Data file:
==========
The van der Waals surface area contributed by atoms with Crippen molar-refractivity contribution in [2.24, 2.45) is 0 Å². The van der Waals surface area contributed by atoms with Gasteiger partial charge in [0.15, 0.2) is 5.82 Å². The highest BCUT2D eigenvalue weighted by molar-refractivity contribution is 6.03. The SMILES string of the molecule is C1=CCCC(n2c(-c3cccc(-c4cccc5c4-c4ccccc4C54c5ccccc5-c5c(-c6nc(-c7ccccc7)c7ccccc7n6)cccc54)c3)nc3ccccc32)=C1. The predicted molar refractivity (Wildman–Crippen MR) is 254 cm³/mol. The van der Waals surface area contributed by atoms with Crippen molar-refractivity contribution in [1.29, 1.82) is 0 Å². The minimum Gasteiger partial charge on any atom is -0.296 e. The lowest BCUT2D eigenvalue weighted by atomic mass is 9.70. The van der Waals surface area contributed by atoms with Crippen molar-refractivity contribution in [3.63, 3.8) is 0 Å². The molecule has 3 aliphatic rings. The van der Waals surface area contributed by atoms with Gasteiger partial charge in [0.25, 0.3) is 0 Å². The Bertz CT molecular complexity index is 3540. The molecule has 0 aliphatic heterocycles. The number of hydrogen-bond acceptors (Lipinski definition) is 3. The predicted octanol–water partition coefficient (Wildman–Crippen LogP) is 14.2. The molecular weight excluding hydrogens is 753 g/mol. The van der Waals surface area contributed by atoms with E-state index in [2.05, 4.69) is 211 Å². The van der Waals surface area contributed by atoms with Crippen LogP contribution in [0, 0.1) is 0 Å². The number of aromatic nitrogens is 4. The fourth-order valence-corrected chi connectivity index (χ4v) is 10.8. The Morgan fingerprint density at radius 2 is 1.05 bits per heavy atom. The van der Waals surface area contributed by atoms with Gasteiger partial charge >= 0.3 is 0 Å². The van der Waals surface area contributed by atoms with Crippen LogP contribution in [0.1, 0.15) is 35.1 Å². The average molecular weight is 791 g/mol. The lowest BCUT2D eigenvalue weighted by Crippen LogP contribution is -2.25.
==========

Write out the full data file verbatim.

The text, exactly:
The van der Waals surface area contributed by atoms with Crippen molar-refractivity contribution in [2.24, 2.45) is 0 Å². The van der Waals surface area contributed by atoms with Gasteiger partial charge in [0.15, 0.2) is 5.82 Å². The highest BCUT2D eigenvalue weighted by molar-refractivity contribution is 6.03. The SMILES string of the molecule is C1=CCCC(n2c(-c3cccc(-c4cccc5c4-c4ccccc4C54c5ccccc5-c5c(-c6nc(-c7ccccc7)c7ccccc7n6)cccc54)c3)nc3ccccc32)=C1. The predicted molar refractivity (Wildman–Crippen MR) is 254 cm³/mol. The van der Waals surface area contributed by atoms with Crippen molar-refractivity contribution in [1.29, 1.82) is 0 Å². The minimum Gasteiger partial charge on any atom is -0.296 e. The lowest BCUT2D eigenvalue weighted by atomic mass is 9.70. The van der Waals surface area contributed by atoms with Crippen molar-refractivity contribution in [3.63, 3.8) is 0 Å². The molecule has 3 aliphatic rings. The van der Waals surface area contributed by atoms with Gasteiger partial charge in [0.25, 0.3) is 0 Å². The Bertz CT molecular complexity index is 3540. The molecule has 0 aliphatic heterocycles. The number of hydrogen-bond acceptors (Lipinski definition) is 3. The predicted octanol–water partition coefficient (Wildman–Crippen LogP) is 14.2. The molecular weight excluding hydrogens is 753 g/mol. The van der Waals surface area contributed by atoms with E-state index in [2.05, 4.69) is 211 Å². The van der Waals surface area contributed by atoms with Crippen LogP contribution in [0, 0.1) is 0 Å². The number of aromatic nitrogens is 4. The fourth-order valence-corrected chi connectivity index (χ4v) is 10.8. The Morgan fingerprint density at radius 2 is 1.05 bits per heavy atom. The van der Waals surface area contributed by atoms with Gasteiger partial charge >= 0.3 is 0 Å². The van der Waals surface area contributed by atoms with Crippen LogP contribution in [0.1, 0.15) is 35.1 Å². The average molecular weight is 791 g/mol. The lowest BCUT2D eigenvalue weighted by Crippen LogP contribution is -2.25.